As the museum is huge, you can start with the permanent sections, where the entry isn’t timed. You show up at the timed section a few minutes before your time slot, and then you can go back to the other part of the museum and go on with visiting until you’re done.

That’s exactly what I’ve done, seeing that I needed to wait for one hour to see Mexica.

quai branly chirac museum-visit-guide

Time Needed for the Visit

Make sure you do have at least 2.5 – 3 hours for this museum visit.

Should you want to see all collections and temporary exhibitions, you may expect to spend 3.5 to 4 hours in the museum.

jacques chirac museum paris

This is the interior of the museum, dark and labyrinth-like, perfect for inducing a relaxing mood

Some of the special events grant access based on timed entries.

That’s the case of the exhibition Mexica, Offerings and Gods at the Templo Mayor.

This temporary exhibition still runs until September 8th 2024. I highly encourage you to see it, to learn more about this incredible civilization we all know as the Aztecs.

Permanent Exhibits in the Quai Branly Jacques Chirac Museum

The curvy design of the museum feels unusual but in a pleasurable way.

As you step along the winding lanes, you discover the exhibits displayed in a dramatic light, artifacts and cult items of long gone, remote civilizations.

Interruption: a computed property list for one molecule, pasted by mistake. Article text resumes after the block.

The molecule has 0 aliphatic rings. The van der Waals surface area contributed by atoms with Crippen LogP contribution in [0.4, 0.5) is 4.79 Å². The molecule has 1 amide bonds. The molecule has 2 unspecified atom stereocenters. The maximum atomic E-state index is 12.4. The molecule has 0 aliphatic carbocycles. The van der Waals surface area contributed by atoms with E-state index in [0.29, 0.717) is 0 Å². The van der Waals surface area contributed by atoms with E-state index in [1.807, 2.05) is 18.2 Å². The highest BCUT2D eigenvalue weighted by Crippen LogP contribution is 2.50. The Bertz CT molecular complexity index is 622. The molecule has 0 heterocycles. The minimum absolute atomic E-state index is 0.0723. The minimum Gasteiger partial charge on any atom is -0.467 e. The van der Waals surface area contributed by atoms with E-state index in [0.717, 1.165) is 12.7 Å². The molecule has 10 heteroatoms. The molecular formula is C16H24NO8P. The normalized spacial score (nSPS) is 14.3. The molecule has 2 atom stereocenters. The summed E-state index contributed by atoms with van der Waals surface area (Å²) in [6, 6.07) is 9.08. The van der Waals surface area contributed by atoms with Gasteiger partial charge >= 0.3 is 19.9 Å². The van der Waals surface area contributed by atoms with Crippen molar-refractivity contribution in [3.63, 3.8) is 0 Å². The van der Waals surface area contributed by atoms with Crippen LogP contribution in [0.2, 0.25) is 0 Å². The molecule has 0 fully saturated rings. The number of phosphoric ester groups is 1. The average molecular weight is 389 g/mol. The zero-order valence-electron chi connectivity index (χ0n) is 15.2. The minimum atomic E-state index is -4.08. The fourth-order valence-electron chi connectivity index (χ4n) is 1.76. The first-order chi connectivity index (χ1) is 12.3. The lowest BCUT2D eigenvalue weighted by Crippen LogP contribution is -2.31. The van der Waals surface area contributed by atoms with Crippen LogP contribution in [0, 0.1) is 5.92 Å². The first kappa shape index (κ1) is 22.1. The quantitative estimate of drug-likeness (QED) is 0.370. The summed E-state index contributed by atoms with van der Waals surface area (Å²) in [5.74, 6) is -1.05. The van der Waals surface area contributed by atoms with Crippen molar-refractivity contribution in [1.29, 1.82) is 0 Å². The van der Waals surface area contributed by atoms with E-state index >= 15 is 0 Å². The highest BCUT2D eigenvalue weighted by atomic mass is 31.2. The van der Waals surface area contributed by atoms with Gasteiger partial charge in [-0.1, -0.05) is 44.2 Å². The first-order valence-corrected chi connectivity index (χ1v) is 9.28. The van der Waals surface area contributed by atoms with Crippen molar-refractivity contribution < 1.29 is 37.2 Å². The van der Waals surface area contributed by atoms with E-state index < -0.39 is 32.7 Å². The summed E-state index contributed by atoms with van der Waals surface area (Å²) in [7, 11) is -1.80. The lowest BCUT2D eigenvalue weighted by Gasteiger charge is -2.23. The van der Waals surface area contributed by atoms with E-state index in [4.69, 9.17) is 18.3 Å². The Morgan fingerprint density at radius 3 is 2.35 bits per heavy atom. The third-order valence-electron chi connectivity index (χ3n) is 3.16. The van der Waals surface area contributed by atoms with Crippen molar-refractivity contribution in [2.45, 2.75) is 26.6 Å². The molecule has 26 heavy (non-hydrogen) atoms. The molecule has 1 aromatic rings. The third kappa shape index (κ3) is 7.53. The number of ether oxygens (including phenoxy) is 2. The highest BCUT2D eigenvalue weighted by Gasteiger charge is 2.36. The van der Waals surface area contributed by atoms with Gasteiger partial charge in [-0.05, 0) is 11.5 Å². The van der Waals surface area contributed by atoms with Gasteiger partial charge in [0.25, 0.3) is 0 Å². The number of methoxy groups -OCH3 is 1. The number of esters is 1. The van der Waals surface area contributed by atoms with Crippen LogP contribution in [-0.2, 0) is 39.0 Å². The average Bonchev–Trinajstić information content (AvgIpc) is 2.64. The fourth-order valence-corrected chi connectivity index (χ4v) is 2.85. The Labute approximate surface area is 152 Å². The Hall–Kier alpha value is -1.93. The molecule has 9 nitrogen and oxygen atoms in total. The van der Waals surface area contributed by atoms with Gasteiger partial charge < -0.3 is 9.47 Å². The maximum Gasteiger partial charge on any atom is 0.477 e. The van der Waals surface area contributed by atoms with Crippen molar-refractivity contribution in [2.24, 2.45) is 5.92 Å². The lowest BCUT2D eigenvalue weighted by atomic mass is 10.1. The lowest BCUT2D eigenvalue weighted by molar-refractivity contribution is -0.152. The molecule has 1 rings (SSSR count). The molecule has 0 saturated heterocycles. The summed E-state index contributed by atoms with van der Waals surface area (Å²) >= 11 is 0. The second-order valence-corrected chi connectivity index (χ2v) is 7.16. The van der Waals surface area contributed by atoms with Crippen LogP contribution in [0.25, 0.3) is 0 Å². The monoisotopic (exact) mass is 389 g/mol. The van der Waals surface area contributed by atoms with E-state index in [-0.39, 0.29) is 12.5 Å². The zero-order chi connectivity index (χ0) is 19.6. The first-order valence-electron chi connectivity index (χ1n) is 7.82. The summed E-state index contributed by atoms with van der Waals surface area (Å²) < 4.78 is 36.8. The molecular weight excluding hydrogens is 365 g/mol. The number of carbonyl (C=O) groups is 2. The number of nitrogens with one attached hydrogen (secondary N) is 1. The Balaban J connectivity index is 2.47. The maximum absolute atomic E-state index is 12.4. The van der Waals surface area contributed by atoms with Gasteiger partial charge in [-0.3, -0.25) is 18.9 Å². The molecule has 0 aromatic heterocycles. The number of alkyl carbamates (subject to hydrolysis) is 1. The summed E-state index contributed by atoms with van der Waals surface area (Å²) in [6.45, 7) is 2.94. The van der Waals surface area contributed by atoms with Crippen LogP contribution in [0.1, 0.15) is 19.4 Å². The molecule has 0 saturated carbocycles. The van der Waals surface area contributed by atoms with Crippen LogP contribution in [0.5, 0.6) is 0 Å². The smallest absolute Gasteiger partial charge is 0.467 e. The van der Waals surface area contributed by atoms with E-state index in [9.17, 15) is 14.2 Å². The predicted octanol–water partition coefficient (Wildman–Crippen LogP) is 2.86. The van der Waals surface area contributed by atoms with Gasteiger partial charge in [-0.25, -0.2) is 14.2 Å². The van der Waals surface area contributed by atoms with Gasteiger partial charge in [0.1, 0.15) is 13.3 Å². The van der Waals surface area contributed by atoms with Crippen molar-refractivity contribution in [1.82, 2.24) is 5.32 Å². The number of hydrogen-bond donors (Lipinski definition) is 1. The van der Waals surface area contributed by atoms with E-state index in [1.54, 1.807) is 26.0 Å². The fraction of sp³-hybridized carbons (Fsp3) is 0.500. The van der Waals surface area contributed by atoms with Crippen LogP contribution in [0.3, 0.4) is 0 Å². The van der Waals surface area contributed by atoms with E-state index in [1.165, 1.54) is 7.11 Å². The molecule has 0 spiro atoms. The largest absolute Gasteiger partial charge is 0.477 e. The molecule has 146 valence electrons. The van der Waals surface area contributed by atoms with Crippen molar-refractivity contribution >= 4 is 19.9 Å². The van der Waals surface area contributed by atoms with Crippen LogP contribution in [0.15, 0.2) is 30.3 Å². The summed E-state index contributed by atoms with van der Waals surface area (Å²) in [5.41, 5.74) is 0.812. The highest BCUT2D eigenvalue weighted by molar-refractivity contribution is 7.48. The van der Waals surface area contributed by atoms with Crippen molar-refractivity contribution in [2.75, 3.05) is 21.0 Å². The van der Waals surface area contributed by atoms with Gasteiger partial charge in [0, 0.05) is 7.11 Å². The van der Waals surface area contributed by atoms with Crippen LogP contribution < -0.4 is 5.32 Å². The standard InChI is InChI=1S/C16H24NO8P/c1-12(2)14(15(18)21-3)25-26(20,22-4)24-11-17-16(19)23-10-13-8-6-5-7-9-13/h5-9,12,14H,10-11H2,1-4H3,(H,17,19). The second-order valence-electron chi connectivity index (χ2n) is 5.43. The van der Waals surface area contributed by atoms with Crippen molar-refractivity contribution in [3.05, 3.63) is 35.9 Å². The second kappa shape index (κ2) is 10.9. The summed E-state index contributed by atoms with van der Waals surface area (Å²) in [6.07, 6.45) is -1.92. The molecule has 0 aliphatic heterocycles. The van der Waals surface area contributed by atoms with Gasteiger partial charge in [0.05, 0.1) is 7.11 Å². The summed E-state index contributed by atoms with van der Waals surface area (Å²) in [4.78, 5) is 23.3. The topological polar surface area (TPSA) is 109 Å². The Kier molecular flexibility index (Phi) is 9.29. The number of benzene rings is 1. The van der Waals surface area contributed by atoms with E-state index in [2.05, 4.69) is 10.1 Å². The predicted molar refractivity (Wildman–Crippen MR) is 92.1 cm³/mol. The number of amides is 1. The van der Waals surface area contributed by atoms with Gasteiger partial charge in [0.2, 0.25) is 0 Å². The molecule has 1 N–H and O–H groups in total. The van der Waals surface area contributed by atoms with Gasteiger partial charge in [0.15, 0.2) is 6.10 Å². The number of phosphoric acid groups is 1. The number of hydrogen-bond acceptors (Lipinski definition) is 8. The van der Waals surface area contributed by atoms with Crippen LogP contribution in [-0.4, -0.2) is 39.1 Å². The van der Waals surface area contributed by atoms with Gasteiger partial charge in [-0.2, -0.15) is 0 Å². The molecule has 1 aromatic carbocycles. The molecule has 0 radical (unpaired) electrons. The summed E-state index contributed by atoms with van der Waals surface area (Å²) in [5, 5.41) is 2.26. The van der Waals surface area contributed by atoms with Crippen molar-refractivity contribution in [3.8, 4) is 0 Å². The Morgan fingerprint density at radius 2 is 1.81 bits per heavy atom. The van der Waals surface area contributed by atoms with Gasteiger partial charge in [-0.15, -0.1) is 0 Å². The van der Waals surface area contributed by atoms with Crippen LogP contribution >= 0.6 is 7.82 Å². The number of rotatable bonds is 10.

Thanks to the clever design of the interiors, the rooms never get too busy. This is a feeling not many museums can offer.

The journey starts with Oceania, a part of the world not all Europeans can easily visit.

It is impressive to see everyday items, art pieces, and worshiping tools belonging to various peoples and cultures.

oceania ladder

Men’s house ladder – Angoram population, mid 20th century – this ladder was used to grant access to the top floor of the “men’s house” where secret ritual items were kept, forbidden to women and children

oceania many masks

Various masks, also in the Oceania section

oceania shell money

Shell money – can you imagine having to carry that heavy cash around?

jacques chirac museum paris asia mask javanese theater

Javanese theater mask – Asia section in Quai Branly – Jacques Chirac museum

sachamama statue

Sachamama (Quechua for ‘Mother of the Earth’), the giant anaconda guardian of the forest – Ayahuasca inspired art special collection

Special Collections